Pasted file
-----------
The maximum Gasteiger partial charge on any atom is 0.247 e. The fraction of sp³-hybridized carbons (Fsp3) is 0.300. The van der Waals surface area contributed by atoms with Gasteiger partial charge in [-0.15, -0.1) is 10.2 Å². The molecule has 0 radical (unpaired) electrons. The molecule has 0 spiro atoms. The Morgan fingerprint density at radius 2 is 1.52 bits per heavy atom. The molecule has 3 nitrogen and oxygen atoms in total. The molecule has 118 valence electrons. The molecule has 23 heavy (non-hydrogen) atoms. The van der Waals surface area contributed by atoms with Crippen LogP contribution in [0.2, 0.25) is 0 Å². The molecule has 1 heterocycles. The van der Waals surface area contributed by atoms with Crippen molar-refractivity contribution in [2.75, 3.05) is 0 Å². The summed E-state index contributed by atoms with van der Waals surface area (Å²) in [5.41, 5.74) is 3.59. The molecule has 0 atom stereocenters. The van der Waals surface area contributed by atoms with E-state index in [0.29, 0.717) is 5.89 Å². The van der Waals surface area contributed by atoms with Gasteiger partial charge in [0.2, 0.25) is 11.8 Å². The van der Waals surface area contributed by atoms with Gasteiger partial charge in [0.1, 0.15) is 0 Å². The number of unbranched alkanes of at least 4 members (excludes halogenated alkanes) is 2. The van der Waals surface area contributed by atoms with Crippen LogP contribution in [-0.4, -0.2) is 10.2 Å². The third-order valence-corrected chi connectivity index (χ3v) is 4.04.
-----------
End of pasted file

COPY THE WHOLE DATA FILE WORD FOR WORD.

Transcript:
The maximum Gasteiger partial charge on any atom is 0.247 e. The fraction of sp³-hybridized carbons (Fsp3) is 0.300. The van der Waals surface area contributed by atoms with Gasteiger partial charge in [-0.15, -0.1) is 10.2 Å². The molecule has 0 radical (unpaired) electrons. The molecule has 0 spiro atoms. The Morgan fingerprint density at radius 2 is 1.52 bits per heavy atom. The molecule has 3 nitrogen and oxygen atoms in total. The molecule has 118 valence electrons. The molecule has 23 heavy (non-hydrogen) atoms. The van der Waals surface area contributed by atoms with Crippen LogP contribution in [0.2, 0.25) is 0 Å². The molecule has 1 heterocycles. The van der Waals surface area contributed by atoms with Crippen molar-refractivity contribution in [2.75, 3.05) is 0 Å². The summed E-state index contributed by atoms with van der Waals surface area (Å²) in [5.41, 5.74) is 3.59. The molecule has 0 atom stereocenters. The van der Waals surface area contributed by atoms with E-state index in [0.29, 0.717) is 5.89 Å². The van der Waals surface area contributed by atoms with Gasteiger partial charge in [0.2, 0.25) is 11.8 Å². The van der Waals surface area contributed by atoms with Gasteiger partial charge in [0.1, 0.15) is 0 Å². The number of unbranched alkanes of at least 4 members (excludes halogenated alkanes) is 2. The van der Waals surface area contributed by atoms with Crippen LogP contribution in [-0.4, -0.2) is 10.2 Å². The third-order valence-corrected chi connectivity index (χ3v) is 4.04.